I had a car for a few months a few years ago, and when I signed up for insurance, I said I would be driving some incredibly small amount - like 30 miles a month or something, and they laughed at me. I was basing my estimate on how often I thought, without a car, "wow, I really wish I had a car for this trip" - but form me owning one lent to the temptation of sleeping an extra 20 minutes and driving rather than biking to work, etc. I don't have a TV for the same reason. Some people have more self-control, but I find both technologies really insidious!


    Pam

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  8. "... when we begin to do a better job refusing to let our technologies and systems control us."

    Hi CS,

    This part of a sentence of yours really sums it up for me.

    That's why I'm religious! God has to be the power that can release us from the traps of a sick human civilisation and use us to show another way is possible.

    What I experience as Christ/the living and present God is the power which releases me from the traps of the culture. I'm not saying the work's complete - I have to be ready to take my hands off what doesn't belong to me, but as I am able to trust God/Love, I am set free more and more from the things I have been taught in the wider culture are essential.

    I'm another adult who doesn't have a driver's license, and so far I've refused to use aeroplanes either. I keep wondering whether it would be right to get a driver's license in order to be able to share driving when I do occasionally get in a car with others. The question for me is whether I trust God and myself enough: would having a license tempt me to increase my fossil fuel use? When I know the answer is know, I think I will feel free to drive.

    But anyway, enough about my own current place with the car stuff. Thanks for your thoughts on this. I love that there are drivers who are paying attention to what they are doing, in spite of the emotional cost of not ignoring it! God speed your journey and I hope Gathering is just overflowing with God's grace and goodness for you all.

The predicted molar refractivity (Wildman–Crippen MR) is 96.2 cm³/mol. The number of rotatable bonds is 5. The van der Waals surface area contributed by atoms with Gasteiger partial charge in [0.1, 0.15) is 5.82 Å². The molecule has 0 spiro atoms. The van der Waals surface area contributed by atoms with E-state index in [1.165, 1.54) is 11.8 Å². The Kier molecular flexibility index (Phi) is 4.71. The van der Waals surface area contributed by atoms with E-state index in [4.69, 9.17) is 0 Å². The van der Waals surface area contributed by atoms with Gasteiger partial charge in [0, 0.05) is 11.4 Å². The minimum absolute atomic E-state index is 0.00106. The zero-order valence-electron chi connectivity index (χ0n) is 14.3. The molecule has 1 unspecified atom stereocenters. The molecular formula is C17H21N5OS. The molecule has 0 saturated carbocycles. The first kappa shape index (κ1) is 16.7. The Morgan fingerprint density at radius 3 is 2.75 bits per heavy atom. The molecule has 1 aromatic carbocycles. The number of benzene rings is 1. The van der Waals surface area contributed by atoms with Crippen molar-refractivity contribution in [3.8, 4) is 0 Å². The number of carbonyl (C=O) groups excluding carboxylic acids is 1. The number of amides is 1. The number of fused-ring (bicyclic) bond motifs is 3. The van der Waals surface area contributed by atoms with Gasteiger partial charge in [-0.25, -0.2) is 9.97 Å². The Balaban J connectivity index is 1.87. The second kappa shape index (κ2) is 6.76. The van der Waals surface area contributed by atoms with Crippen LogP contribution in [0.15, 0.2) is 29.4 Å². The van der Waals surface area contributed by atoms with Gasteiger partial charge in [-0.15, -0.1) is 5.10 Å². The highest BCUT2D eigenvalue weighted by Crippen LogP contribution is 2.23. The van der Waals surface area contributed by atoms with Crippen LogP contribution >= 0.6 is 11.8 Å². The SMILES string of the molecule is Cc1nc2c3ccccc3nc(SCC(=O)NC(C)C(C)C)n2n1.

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  9. I really appreciate all of these comments and reflections, and it really means a lot to me to discover that I am not alone in my concerns!

    Once upon a time, I felt really embarrassed about my ambivalence, and tried to hide the fear that was mixed in with the more principled concerns. I thought that if I revealed the fear part of my ambivalence, people in mainstream culture would think there's something wrong with me.

    But now I am realizing that the more I share about all aspects of my ambivalence, including the fear, the more I learn how much more common this is than I had previously realized. The reason I didn't know this before is that others tend to be as good at hiding it as I used to be!

    There's nothing wrong with anyone who is uneasy about hurtling along at breathtaking speeds in a tiny and flimsy metal box, alongside other such contraptions, each going different speeds, darting in and out among the others. This particular kind of anxiety counts easily among the "reasonable" fears!

    Anyway, I did in fact make it there and back again and now will next turn my attention to a posting about the trip itself.